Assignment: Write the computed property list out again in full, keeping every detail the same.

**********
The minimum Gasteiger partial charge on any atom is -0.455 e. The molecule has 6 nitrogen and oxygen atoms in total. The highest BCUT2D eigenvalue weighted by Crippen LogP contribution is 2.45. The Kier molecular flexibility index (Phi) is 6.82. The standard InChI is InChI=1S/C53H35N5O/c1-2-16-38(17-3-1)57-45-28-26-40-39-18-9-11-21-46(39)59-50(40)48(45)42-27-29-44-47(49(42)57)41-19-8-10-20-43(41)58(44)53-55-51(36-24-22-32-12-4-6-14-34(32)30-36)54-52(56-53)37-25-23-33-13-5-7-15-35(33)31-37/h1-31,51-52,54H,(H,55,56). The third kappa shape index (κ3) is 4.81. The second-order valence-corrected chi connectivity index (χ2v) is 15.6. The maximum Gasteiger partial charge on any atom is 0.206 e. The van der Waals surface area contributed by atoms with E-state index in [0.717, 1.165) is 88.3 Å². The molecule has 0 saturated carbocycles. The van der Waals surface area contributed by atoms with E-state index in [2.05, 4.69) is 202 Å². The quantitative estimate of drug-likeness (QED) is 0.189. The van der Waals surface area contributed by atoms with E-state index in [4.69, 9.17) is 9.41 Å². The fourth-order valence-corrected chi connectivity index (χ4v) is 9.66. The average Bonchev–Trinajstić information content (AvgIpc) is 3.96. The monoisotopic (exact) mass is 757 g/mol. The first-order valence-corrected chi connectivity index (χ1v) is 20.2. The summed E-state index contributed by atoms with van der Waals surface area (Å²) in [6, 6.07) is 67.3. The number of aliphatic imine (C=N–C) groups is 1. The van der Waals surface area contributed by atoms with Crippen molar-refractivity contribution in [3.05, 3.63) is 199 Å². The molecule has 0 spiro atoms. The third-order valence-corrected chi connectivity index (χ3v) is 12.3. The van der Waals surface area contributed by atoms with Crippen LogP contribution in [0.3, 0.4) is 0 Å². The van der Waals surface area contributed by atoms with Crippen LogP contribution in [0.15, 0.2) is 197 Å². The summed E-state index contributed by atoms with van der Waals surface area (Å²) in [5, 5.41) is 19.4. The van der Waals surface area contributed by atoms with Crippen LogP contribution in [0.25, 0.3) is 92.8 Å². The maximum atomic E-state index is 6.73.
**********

The minimum Gasteiger partial charge on any atom is -0.455 e. The molecule has 6 nitrogen and oxygen atoms in total. The highest BCUT2D eigenvalue weighted by Crippen LogP contribution is 2.45. The Kier molecular flexibility index (Phi) is 6.82. The standard InChI is InChI=1S/C53H35N5O/c1-2-16-38(17-3-1)57-45-28-26-40-39-18-9-11-21-46(39)59-50(40)48(45)42-27-29-44-47(49(42)57)41-19-8-10-20-43(41)58(44)53-55-51(36-24-22-32-12-4-6-14-34(32)30-36)54-52(56-53)37-25-23-33-13-5-7-15-35(33)31-37/h1-31,51-52,54H,(H,55,56). The third kappa shape index (κ3) is 4.81. The second-order valence-corrected chi connectivity index (χ2v) is 15.6. The maximum Gasteiger partial charge on any atom is 0.206 e. The van der Waals surface area contributed by atoms with E-state index in [0.717, 1.165) is 88.3 Å². The molecule has 0 saturated carbocycles. The van der Waals surface area contributed by atoms with E-state index in [2.05, 4.69) is 202 Å². The quantitative estimate of drug-likeness (QED) is 0.189. The van der Waals surface area contributed by atoms with E-state index in [4.69, 9.17) is 9.41 Å². The fourth-order valence-corrected chi connectivity index (χ4v) is 9.66. The average Bonchev–Trinajstić information content (AvgIpc) is 3.96. The monoisotopic (exact) mass is 757 g/mol. The first-order valence-corrected chi connectivity index (χ1v) is 20.2. The summed E-state index contributed by atoms with van der Waals surface area (Å²) in [6, 6.07) is 67.3. The number of aliphatic imine (C=N–C) groups is 1. The van der Waals surface area contributed by atoms with Crippen molar-refractivity contribution in [3.05, 3.63) is 199 Å². The molecule has 0 spiro atoms. The third-order valence-corrected chi connectivity index (χ3v) is 12.3. The van der Waals surface area contributed by atoms with Crippen LogP contribution in [0.3, 0.4) is 0 Å². The van der Waals surface area contributed by atoms with Crippen LogP contribution in [0.15, 0.2) is 197 Å². The summed E-state index contributed by atoms with van der Waals surface area (Å²) in [5, 5.41) is 19.4. The van der Waals surface area contributed by atoms with Crippen LogP contribution in [0.25, 0.3) is 92.8 Å². The maximum atomic E-state index is 6.73.